Forget any stereotypes of Dispatch (formerly One Fell Swoop) as a talented, acoustic-college-rock group that is better live than in the studio. Who Are We Living For, the band’s fourth album, is by far its best, an eclectic mix of rock, funk, reggae and folk.
From the opening instrumental, “Everybody Clap,” to the closing instrumental, “Douggie Mayu’s,” the music flows brilliantly, drawing the listener in like a live show. For the first time in Dispatch history there are distorted guitars, scratching, loops, sampling and other forms of experimentation, but the intense three-part vocals remain front and center.
This is not today’s mainstream pop album with one or two hit singles surrounded by a bunch of throw-ins; it is best experienced with continuous listening. Seven of the 17 tracks are instrumentals that keep the overall flow going while allowing for more experimentation. Album highlights include “Time Served,” a pounding, riff driven alt-rock song, “Headlights,” a dreamy, chilling alt-rock song and the funky “Just Like Larry.”
Long time fans will be comfortable with a few classic-style Dispatch songs, the reggae-rock “Open Up,” and the ballads “Carry You” and “Prince of Spades,” but it may take several listens to begin to understand and appreciate the band’s new sound.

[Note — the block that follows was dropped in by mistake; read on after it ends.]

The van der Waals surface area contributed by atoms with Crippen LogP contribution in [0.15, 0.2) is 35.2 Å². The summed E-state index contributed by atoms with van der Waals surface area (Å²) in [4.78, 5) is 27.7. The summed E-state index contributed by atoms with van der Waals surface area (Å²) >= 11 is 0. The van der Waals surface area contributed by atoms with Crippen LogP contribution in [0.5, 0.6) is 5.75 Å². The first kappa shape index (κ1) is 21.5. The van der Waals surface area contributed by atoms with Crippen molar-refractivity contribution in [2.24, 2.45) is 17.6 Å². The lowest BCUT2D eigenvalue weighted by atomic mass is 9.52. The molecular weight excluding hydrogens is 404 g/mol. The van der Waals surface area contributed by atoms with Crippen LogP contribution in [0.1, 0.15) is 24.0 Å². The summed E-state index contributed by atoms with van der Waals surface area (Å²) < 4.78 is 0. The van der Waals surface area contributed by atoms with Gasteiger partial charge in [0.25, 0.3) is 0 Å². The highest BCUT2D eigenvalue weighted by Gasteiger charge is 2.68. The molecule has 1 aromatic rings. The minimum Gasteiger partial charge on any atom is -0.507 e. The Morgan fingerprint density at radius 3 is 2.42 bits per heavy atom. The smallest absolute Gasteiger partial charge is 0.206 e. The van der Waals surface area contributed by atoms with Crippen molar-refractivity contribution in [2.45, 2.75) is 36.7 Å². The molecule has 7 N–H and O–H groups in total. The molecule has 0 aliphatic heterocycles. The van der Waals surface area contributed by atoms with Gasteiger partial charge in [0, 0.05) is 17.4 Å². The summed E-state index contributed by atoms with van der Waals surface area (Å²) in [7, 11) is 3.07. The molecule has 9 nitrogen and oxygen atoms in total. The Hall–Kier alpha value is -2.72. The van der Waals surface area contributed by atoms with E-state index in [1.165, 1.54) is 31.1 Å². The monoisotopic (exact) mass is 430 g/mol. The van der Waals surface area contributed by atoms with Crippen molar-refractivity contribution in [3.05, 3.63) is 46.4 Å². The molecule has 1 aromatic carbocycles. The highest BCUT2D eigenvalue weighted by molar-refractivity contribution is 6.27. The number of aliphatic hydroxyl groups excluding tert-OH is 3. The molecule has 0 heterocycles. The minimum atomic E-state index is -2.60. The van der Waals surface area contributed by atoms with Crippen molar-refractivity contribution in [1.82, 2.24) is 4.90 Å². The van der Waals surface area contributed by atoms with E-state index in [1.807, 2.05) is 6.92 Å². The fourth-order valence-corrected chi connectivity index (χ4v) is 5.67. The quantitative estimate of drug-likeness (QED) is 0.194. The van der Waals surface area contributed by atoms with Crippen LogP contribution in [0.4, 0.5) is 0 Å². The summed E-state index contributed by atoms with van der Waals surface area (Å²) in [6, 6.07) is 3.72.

Dispatch consists of Brad “Braddigan” Corrigan, Pete “Repete” Heimbold, and Chad “Chetro” Urmston. All three sing and are extremely talented musically, often switching up their instrumental lineup, which most frequently is Braddigan on drums, Repete on bass, and Chetro on guitars.
Although they have regularly been criticized for their lyrics, Who Are We Living For demonstrates marked improvement. Some lyrics are poetic, while others demonstrate social and political awareness, as in “Open Up:” “I ain’t opposed to seeking justice/But you’re going about it all wrong/The man you’re looking for does not exist/he’s just a figment of the higher man’s tongue.”
Who Are We Living For is a must-own for any Dispatch fan, and a great addition to any CD collection.